By virtue of the axially spaced Finwall panels, replacement of panels is facilitated by allowing the panel to be removed by cutting it out at the spaced intervals and inserting the new panel and with the use of a panel ring, fusion welding it in situ. This eliminates the need for the more complex and often unavailable electron beam welding which would heretofore be necessary in a multi-wall construction.
Since the dilution and combustion holes can be inserted in the spaced interval or transitional sections of the liner, the use of grommets and their attendant problems would be eliminated.
This invention comprises an improvement of combustor liners for gas turbine engines.
A feature of this invention is to provide combustor liners fabricated from axially spaced Finwall panels having its inlet for cooling air discretely located intermediate the upstream and downstream end for feeding the cooling air into the plurality of passageways so that a portion flows counter and parallel relative to the direction of the combustion products flow. Each panel being sufficiently spaced such that the transition zone is film cooled by the egressing flow from each adjacent panel. The spacing between panels providing sufficient room to cut away panels for replacement thereof.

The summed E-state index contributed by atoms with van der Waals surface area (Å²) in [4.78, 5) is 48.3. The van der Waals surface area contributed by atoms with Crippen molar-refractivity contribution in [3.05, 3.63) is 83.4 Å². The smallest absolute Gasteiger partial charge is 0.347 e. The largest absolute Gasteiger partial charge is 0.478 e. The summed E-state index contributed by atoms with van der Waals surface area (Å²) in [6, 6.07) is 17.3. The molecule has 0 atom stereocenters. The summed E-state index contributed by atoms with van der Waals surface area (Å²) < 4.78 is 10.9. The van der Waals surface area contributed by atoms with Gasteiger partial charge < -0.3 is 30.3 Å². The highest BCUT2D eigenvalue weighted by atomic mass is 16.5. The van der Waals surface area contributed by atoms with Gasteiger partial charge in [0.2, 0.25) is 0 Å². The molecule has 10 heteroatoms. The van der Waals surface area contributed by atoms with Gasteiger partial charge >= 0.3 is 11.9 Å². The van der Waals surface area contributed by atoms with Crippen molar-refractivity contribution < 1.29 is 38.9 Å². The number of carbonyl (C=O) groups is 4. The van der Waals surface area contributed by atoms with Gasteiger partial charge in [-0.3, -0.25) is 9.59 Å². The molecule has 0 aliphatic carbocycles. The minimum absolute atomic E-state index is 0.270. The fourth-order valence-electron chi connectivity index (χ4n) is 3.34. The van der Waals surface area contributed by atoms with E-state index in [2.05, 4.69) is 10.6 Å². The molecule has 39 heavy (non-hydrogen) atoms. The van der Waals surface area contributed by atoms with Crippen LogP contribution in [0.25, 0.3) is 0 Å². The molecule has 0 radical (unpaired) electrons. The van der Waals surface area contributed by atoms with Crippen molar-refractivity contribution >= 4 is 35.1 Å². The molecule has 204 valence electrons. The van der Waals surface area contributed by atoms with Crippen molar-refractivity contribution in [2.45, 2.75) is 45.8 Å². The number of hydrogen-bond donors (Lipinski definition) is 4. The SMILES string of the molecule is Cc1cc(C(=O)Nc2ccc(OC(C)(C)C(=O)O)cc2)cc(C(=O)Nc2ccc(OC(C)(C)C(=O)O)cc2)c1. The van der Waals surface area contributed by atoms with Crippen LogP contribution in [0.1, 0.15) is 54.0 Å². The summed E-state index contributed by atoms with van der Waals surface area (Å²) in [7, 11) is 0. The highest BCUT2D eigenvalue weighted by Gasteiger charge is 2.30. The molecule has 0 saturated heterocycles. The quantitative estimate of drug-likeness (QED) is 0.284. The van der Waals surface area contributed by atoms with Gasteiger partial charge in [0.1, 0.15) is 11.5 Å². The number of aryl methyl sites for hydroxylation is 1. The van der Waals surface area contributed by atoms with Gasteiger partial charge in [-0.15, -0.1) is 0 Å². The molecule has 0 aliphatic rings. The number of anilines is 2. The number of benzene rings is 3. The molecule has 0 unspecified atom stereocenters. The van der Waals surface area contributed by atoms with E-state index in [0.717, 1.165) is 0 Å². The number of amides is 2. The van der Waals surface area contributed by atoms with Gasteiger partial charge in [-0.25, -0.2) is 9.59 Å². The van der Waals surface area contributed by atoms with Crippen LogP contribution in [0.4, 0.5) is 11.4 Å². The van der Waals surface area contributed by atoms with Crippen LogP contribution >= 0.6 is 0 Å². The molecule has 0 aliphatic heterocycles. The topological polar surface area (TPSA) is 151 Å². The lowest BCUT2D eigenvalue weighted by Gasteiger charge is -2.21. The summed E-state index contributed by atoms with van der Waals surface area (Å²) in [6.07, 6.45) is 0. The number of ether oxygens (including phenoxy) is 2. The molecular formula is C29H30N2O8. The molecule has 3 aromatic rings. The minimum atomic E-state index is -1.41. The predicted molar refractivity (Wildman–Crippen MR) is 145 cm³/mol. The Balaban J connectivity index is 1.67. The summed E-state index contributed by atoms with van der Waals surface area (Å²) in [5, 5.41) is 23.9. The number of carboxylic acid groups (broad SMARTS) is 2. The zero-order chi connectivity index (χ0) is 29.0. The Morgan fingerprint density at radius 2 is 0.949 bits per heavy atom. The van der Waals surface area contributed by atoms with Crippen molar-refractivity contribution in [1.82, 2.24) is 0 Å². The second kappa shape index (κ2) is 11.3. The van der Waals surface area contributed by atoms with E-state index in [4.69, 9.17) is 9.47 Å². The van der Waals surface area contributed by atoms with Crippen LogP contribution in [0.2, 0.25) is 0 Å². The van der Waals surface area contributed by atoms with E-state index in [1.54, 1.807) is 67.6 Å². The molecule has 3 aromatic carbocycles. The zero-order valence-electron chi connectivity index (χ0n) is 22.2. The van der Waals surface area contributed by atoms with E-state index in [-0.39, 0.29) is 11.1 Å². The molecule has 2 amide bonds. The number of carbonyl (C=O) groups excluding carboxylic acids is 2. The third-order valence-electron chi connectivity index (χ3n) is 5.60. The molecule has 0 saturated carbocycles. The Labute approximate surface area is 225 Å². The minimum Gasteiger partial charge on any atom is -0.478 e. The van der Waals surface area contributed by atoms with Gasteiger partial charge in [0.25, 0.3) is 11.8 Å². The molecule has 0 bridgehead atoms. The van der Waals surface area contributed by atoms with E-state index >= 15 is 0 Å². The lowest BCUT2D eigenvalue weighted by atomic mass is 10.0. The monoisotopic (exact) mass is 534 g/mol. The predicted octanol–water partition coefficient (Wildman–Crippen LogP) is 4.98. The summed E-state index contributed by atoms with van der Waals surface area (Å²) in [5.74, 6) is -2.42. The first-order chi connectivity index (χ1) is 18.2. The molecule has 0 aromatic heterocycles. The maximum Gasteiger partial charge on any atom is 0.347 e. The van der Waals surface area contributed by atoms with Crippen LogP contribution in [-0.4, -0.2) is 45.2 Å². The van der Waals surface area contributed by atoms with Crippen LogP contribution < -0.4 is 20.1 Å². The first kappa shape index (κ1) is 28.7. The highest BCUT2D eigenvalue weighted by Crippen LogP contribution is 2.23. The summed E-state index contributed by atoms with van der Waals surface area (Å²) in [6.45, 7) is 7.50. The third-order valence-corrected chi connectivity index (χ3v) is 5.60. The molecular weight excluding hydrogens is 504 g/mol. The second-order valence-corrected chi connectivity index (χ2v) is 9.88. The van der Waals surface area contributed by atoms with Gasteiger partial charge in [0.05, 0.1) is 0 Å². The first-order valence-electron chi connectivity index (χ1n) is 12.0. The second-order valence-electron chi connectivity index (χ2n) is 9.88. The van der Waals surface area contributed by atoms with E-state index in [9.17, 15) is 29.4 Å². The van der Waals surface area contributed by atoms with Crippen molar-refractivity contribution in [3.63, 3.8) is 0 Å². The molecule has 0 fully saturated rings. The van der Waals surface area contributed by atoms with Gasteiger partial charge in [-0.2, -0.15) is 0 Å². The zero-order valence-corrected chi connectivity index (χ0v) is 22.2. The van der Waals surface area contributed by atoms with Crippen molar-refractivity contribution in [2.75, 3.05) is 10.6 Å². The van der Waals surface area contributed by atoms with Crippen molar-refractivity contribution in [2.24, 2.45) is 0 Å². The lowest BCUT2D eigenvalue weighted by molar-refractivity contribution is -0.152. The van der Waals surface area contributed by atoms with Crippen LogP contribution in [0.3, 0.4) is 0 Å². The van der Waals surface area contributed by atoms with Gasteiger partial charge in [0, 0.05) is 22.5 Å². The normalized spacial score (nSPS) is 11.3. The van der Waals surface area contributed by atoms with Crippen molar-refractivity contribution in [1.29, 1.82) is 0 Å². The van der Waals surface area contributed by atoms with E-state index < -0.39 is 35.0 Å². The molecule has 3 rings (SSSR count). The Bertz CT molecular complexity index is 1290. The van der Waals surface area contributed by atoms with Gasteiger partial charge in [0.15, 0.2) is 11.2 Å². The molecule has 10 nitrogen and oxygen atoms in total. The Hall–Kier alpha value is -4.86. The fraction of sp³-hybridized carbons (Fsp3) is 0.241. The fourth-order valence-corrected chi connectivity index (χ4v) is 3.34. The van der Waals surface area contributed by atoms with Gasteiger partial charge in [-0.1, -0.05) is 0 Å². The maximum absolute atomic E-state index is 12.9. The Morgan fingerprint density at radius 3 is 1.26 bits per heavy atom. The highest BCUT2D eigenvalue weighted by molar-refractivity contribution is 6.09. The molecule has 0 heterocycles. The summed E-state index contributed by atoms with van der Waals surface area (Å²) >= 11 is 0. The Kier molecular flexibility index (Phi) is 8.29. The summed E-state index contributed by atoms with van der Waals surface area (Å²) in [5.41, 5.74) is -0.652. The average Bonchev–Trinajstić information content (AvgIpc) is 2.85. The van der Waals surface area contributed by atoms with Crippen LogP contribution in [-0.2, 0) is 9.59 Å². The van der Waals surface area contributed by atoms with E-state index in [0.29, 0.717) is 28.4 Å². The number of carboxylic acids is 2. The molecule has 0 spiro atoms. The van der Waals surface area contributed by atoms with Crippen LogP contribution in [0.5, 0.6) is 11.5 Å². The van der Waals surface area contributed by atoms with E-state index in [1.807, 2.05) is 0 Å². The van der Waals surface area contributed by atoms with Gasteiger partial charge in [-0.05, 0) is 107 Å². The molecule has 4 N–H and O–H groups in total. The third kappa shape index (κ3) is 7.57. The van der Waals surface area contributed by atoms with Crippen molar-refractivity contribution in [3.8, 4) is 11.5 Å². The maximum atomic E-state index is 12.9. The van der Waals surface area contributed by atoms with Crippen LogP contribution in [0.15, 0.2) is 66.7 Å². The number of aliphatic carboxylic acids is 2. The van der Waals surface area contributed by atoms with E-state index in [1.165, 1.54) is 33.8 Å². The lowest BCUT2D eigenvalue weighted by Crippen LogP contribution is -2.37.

The improved liner is characterized by its ease of maintainability and increased durability.
Other features and advantages will be apparent from the specification and claims and from the accompanying drawings which illustrate an embodiment of the invention.
FIG. 1 is a partial sectional view showing a portion of the combustor liner;
FIG. 2 is a partial sectional view taken along line 2--2 of FIG. 1;
FIG. 3 is a partial view in perspective with a cut-away portion showing the bottom wall as viewed from the top wall;
FIG. 4 is a partial sectional view showing a portion of an alternate constructed combustion liner; and